The formation water produced during test pumping was also tested at this time.  The results of this analysis show very high dissolved mineral content.  The water was tested by hand sampler in the field, at a certified laboratory, and with a continuous monitoring probe.  All three methods produced very similar results.  You may recall that public drinking water systems must have total dissolved solids (TDS) of less than five hundred milligrams per liter.  A TDS of 500 mg/L is roughly the same as conductivity of 810 microsiemens per centimeter (uS/cm). 

The chart shown on the front page of this electronic newsletter indicates the test well conductivity ranges from 8,000-16,000 uS/cm, much higher than the allowable for public drinking water.

Scientific publications indicate that water quality in the ETHP Aquifer is generally a bit higher in TDS than Ogallala.  However at this location, the ETHP results are more than ten times higher in TDS than the Ogallala.  This leads us to question whether the sampled water is truly indicative of the ETHP, or if there is a Dockum Aquifer influence in the sampled water.  HPWD studies show that water quality of this same TDS level is present in the Dockum Aquifer.  We also know that “upconing” may occur in the Dockum, which could result in the high TDS results from these samples.  More work should be performed in the ETHP water quality sampling before we may conclusively resolve this question.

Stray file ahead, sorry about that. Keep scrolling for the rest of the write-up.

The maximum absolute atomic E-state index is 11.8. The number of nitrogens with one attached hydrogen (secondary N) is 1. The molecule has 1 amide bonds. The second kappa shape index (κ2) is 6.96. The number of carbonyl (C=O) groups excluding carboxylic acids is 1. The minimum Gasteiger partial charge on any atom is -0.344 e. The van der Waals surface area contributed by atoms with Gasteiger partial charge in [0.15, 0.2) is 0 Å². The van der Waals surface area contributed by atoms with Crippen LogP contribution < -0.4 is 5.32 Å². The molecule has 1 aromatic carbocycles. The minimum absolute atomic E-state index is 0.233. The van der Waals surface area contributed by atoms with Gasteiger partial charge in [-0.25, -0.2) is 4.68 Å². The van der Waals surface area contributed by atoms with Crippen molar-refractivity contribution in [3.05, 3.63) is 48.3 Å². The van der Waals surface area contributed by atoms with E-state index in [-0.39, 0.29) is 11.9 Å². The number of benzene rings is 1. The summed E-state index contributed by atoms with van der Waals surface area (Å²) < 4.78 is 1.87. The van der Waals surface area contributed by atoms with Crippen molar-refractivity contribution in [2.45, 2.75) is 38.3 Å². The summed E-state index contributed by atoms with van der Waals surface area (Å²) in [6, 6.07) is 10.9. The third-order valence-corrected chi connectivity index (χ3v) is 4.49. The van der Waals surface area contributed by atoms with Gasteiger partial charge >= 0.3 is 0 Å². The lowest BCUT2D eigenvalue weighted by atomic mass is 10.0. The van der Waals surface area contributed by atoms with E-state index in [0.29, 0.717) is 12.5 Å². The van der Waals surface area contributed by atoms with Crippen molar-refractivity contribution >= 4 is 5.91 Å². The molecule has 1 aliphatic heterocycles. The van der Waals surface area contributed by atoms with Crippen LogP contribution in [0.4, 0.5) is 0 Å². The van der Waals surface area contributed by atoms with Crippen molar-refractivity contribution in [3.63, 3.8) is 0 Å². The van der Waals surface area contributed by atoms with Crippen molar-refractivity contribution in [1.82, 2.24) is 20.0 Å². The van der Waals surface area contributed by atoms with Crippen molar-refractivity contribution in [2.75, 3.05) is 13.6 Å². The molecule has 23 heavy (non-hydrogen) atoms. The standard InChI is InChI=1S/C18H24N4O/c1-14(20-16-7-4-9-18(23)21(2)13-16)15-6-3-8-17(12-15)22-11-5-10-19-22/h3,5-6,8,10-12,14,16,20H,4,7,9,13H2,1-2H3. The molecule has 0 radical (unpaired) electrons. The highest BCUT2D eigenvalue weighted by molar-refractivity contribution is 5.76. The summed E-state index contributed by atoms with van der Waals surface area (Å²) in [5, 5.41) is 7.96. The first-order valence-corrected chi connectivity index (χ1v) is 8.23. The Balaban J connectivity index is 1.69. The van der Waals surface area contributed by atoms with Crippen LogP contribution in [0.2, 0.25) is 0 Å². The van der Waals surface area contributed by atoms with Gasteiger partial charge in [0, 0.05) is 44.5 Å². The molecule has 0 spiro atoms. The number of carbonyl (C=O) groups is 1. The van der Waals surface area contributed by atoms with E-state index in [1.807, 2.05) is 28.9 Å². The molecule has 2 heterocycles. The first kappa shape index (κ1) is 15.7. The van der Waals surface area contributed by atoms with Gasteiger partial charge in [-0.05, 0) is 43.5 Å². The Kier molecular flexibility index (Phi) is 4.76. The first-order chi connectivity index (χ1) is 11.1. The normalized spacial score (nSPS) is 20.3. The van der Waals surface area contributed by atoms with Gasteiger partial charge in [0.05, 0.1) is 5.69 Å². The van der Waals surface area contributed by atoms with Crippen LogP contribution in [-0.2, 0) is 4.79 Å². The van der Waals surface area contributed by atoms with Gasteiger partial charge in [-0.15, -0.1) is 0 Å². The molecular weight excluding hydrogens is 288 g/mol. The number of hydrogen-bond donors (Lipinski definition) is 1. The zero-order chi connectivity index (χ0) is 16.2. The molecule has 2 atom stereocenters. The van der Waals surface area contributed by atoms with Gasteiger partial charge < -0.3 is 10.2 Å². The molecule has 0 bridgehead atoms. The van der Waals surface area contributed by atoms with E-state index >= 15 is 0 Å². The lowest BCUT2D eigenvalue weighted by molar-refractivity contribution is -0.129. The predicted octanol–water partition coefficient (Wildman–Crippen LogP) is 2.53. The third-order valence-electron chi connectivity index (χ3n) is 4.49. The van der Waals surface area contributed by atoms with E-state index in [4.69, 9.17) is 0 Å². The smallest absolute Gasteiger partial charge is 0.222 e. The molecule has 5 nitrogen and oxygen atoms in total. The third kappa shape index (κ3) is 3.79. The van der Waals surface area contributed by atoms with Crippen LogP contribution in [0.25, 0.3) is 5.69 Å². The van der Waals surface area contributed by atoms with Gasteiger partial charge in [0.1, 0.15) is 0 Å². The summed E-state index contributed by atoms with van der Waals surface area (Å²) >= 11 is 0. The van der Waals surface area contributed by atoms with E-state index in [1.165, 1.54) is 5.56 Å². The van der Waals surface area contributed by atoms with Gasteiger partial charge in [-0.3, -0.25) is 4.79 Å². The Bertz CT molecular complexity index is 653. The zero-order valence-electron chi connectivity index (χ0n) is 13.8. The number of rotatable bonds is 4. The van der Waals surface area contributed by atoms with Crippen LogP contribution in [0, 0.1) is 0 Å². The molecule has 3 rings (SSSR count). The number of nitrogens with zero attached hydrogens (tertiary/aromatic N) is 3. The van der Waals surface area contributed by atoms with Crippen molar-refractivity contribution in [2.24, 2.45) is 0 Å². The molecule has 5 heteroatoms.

Annual water level measurements reveal average decrease of -0.16 of a foot

An average change of -0.16 of a foot was noted in the groundwater levels of the Ogallala/Edwards-Trinity (High Plains) Aquifer from 2017 to 2018 within the 16-county High Plains Underground Water Conservation District (HPWD) service area.
 
The 10-year District average change (2008-2018) is -8.76 feet while the five-year district average change (2013-2018) is -2.07 feet.  The average saturated thickness of the Ogallala Aquifer within the District is about 56 feet (2017-2018).
 
HPWD staff shared this information with the District’s five-member Board of Directors during their April 10 regular monthly meeting.
 
In early 2018, HPWD field personnel made annual water level measurements in a network of 1,353 privately-owned water wells completed into the Ogallala/Edwards-Trinity (High Plains) Aquifers.  In addition, water level measurements were also made in 33 Dockum Aquifer wells.